I can't quite figure out this problem

Weibel 1.4.1: Show that acyclic bounded below chain complexes of free R-modules are always split exact.

I can see that at the end of the chain, we have $$\cdots \to C_1 \xrightarrow{d_1} C_0 \to 0$$ with $C_0$ free, so the short exact sequence $$0 \to {\ker d_1}\to C_1 \xrightarrow{d_1} C_0 \to 0$$ splits.

But without assuming, say that R is a PID (so that $\ker d_1$ is free itself), I don't see how I can keep splitting every such short exact sequence for larger n.

Also, for the second part of the question, Weibel asks

  • Show that an acyclic chain complex of finitely generated free abelian groups is always split exact, even when it is not bounded below.

I think the proof relies on that submodules of f.g. free abelian groups are free. But in that case, we can just assume we are working with R-modules for a PID R? In addition, is the f.g. restriction just to avoid using well-ordering/AC?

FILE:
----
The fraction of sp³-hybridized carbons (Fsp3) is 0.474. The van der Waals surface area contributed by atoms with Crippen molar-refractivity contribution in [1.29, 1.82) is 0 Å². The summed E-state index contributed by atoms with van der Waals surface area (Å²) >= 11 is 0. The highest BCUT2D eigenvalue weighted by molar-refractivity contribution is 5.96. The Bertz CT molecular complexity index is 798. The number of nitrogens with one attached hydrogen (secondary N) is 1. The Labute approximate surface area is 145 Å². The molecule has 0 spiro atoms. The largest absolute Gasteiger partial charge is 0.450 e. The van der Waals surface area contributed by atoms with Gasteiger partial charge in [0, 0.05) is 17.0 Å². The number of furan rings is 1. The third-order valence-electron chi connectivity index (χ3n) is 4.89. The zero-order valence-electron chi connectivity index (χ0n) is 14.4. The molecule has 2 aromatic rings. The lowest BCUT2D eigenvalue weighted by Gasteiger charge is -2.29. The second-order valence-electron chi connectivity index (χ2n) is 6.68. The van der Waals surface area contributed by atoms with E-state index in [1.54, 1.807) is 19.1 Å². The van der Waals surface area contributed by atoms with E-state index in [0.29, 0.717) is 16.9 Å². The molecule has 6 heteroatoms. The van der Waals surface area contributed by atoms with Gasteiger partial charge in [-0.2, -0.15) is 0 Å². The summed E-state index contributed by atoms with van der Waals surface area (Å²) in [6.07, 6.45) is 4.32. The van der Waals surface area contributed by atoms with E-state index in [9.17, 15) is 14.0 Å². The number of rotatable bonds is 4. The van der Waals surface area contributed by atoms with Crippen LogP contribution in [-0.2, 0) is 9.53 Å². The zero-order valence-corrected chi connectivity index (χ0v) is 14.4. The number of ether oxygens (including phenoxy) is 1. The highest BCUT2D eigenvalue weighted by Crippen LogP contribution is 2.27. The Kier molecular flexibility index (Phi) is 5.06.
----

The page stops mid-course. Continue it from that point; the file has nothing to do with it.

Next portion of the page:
1 Answer 1


For the first question: $\text{ker}(d_1)$ might not be free, but as a summand of $C_1$, it is projective. Now use $\text{ker}(d_1)=\text{im}(d_2)$ and continue the splitting process.

For the second question: You're completely right. The point is that all syzygies of the complex are projective again, and the restriction to f.g. modules is probably only to avoid use of AC. Note also that one can do with much weaker assumptions: it suffices to have a ring of finite global dimension.

The simplest example of an acyclic complex of free modules that is not contractible is probably $$...\xrightarrow{\cdot x} k[x]/(x^2)\xrightarrow{\cdot x} k[x]/(x^2)\xrightarrow{\cdot x}...$$ over the ring $k[x]/(x^2)$.

  • $\begingroup$ Thank you! I'm also into Weibel and your answer helped me greatly. Coincidentally I ate a bunch of weebles in my Raisin Bran the other day. Weibels may wobble but they don't fall down. :) $\endgroup$ Commented Feb 9, 2023 at 5:06

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